I do find it credible that the military is a buyer for soon-to-be-sand-blasted glass. If ever there was a test-happy market... However, the mechanisms involved in sand-sized projectile deflection, and chip & crack producers like gravel seem logically different vs the nano-thin coating (i.e. orders of magnitude of particle inertia). This is not to say DF isn't all that it claims, but rather the story needs to be told clearly as to how the test shows that a rock won't ruin my already expensive windshield.

And after my very brief exchanges with Professor LaCourse, it appears he may have some of the same concerns:
"Thanks for that information. I did not realize the extent of their use of my name. I will be in contact with them.
Jim Varner and I are working on a scratch resistance test. The real issues are:
For sharp indenters a thin coating will not have the same effect as for a blunt indenter. The mechanisms of damage are totally different.
A sharp indenter damage depends on hardness, modulus, etc. A blunt indenter does not depend much on hardness, but does depend on friction coefficient."
Road gravel has specifications for angularity that would classify it as a sharp indenter, IMO. This is not to say that the improvement that DF imparts isn't effective, but just that the fumbling explanation on DF's website and pdf literature (the pdf is a copy of the website on this testing point for those who want to avoid the duplication BTW) leads me to conclude DF's marketing lit extrapolates more than a bit beyond the testing done by the Professor. Contacting the Professor shores up that opinion.

To summarize, if DF is all that it claims for crack control, all it would take to both prove the point undeniably and sell the heck out of the product, is a lively demonstration with real windshields, real gravel, and a calibrated slingshot. That obviates all theory, calculative hocus pocus, assumptions, marketing schmaltz, caveat emptor, and probably a good deal of price resistance as well. And although I think it would be the run-away smash hit , so to speak, of FMCA rallies, and sell the product off the shelf, you could reduce the excercise to a video on your website that might be even more effective in its market reach.
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Old 04-12-2007, 11:50 AM   #33
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Well Mike, you really do sound/think like an engineer. Good job!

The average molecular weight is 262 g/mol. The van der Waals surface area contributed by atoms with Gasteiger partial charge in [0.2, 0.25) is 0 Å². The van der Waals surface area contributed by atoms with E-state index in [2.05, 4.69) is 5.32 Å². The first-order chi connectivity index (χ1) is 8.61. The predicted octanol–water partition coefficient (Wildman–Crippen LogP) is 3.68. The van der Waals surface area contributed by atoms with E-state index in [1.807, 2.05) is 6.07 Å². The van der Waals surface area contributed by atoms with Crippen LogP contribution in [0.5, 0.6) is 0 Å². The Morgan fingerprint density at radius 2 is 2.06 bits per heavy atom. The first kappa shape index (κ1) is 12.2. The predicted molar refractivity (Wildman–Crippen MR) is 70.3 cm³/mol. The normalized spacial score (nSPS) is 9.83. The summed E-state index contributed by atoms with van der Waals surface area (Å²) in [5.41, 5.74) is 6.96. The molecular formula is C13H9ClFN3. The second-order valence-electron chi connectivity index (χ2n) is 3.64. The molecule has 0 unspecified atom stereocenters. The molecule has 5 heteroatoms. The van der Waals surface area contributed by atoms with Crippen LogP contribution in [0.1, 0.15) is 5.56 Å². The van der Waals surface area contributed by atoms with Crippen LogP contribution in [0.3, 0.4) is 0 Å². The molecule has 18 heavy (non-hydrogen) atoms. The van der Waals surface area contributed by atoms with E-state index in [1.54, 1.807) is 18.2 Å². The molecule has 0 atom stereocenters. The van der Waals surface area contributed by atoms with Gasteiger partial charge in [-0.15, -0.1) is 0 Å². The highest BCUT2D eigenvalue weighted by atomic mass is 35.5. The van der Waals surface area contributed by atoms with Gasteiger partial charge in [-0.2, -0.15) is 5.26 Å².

Frank Rouse

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Old 04-12-2007, 12:50 PM   #34
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You indeed know what you are talking about, but I would have to offer one more variable to this equation, stress risers- The peaks and valleys in your glass create stress risers, when a rock hits your glass it grabs on to the so called peak and the concentrated stress is exerted in the so called valley which in turn creates a chip. When you fill in these peaks and valleys, the load is evenly distributed across the windshield. So in effect you get rid of the stress points across the windshield. Don't get me wrong a rock can hit your windshield with enough force to damage your windshield, but most of the smaller stuff will not hurt it.

Mike, I am a Distributor for the product, if you want to know more about calibrated rock effects on DF applied windshields, that would be something for Corporate to publish, but there are many testimonies to back up our claim and remember that is just 1 of the 4 properties of Diamon-Fusion:
1. 10x stronger, 10x more scratch resistant.
2. 20% more brilliant dramatically reducing sunglare and nighttime glare
3. Smoother- bugs, tree sap, road tar, ice and snow are much easier to remove.
4. Ultra-water repellent- The harder it rains the more the water rolls off
Hope this gives you yet another perspective on this awesome product.
Donald Montgomery
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Old 04-15-2007, 04:25 PM   #35
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I have the diamond fusion on my RV windshield and windows and live and an area where by I have replaced three windshields in my truck in four years and one in my car, I also have additional chips I have recieved in both car and truck but they have yet to crack. I have recieved only one chip on my RV and DF came in and filled it in and repaired it. They also tell me if the window cracks they replace it as well. To me its worth the cost. I am about ready to have my car and my truck done as well. In my opinion it works.

Lee and Fran